Homeowners’ Rights In HOA Communities

If you are residing in an HOA, you are entitled to certain legal rights. You are obligated to obey the rules and regulations of the HOA and allowed to practice your rights. Homeowners’ rights help prevent unjust treatment and keep the community peaceful. A society that offers no rights to its residents is bound to cause problems sooner or later. 

To make sure no board member or resident stops you from exercising your rights, you must educate yourself about them. Often it happens that board members themselves are not aware of these rights and unintentionally cause troubles. Gilbert HOA management companies can help HOA board members understand residents’ rights to prevent potential conflict. 

Homeowners’ Rights In An HOA

The right to be treated equally.

The Fair Housing Act prohibits the HOA board from discriminating against existing or potential homeowners based on their gender, nationality, religion, disability, color, race, and familial status. Discriminating acts may include the following. 

  • Refusing to let people buy a property without a legal reason.
  • Asking people from a particular community to pay unnecessary fines.
  • Denying requests from homeowners belonging to a specific community.
  • Unjustly removing homeowners from the HOA.

Homeowners have the right to protest and file legal complaints when faced with such behavior. 

The right to protest against impulsive rules. 

Rules are essential for maintaining peace, security, and the quality of life in an HOA. Usually, the board members are the ones responsible for drafting laws and regulations, but that does not mean they can do as they please. The HOA board is only allowed to create and modify rules for the community’s best interests. No board member can draft rules based on their personal preferences. For example, a board member cannot ban the color green because they dislike it.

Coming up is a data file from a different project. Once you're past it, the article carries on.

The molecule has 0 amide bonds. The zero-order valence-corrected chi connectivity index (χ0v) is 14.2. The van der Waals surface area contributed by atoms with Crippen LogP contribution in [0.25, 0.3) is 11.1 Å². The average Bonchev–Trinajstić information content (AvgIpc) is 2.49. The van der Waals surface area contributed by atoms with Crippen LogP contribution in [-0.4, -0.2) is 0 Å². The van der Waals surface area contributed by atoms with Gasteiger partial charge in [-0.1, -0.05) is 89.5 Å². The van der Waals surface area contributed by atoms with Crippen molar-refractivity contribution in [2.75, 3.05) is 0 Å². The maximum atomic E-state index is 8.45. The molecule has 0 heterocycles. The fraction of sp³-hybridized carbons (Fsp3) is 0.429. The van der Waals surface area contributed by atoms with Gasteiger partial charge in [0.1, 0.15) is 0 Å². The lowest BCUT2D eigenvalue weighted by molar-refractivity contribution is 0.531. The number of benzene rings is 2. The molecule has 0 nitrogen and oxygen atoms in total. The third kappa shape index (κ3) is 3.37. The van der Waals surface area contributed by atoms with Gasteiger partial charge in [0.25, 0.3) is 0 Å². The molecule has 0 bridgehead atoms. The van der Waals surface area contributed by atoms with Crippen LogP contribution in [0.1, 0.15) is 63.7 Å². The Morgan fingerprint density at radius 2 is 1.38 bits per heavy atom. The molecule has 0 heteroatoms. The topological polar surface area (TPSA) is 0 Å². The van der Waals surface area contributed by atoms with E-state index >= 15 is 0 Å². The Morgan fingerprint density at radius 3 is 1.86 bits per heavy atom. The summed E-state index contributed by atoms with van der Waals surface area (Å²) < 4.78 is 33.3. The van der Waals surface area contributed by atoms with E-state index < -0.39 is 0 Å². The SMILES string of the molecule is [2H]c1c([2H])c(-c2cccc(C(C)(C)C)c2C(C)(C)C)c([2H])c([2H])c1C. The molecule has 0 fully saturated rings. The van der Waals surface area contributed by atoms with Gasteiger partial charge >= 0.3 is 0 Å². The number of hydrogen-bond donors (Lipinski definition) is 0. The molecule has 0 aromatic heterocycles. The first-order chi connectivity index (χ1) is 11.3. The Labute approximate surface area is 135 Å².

The right to question HOA fees.

Every homeowner is required to pay a monthly fee for the maintenance of the HOA. This fee is decided and calculated by the HOA board. Residents have the right to question where and when this money is used for their community. If the board causes a sudden increase in charges, they must provide valid reasons and be transparent about their financial management. 

The right to sue board members. 

Homeowners are allowed to sue board members for wrongdoings. If a board member imposes an unreasonable rule or behaves inappropriately with a resident, they are well within their rights to file a legal complaint against them. 

The right to use accommodations for a disability.

Homeowners with disabilities are allowed to request accommodations. For example, they have the right to request wheelchair access to public areas such as the park. The HOA must meet the requirements as long as it does not pose a risk to the association. 

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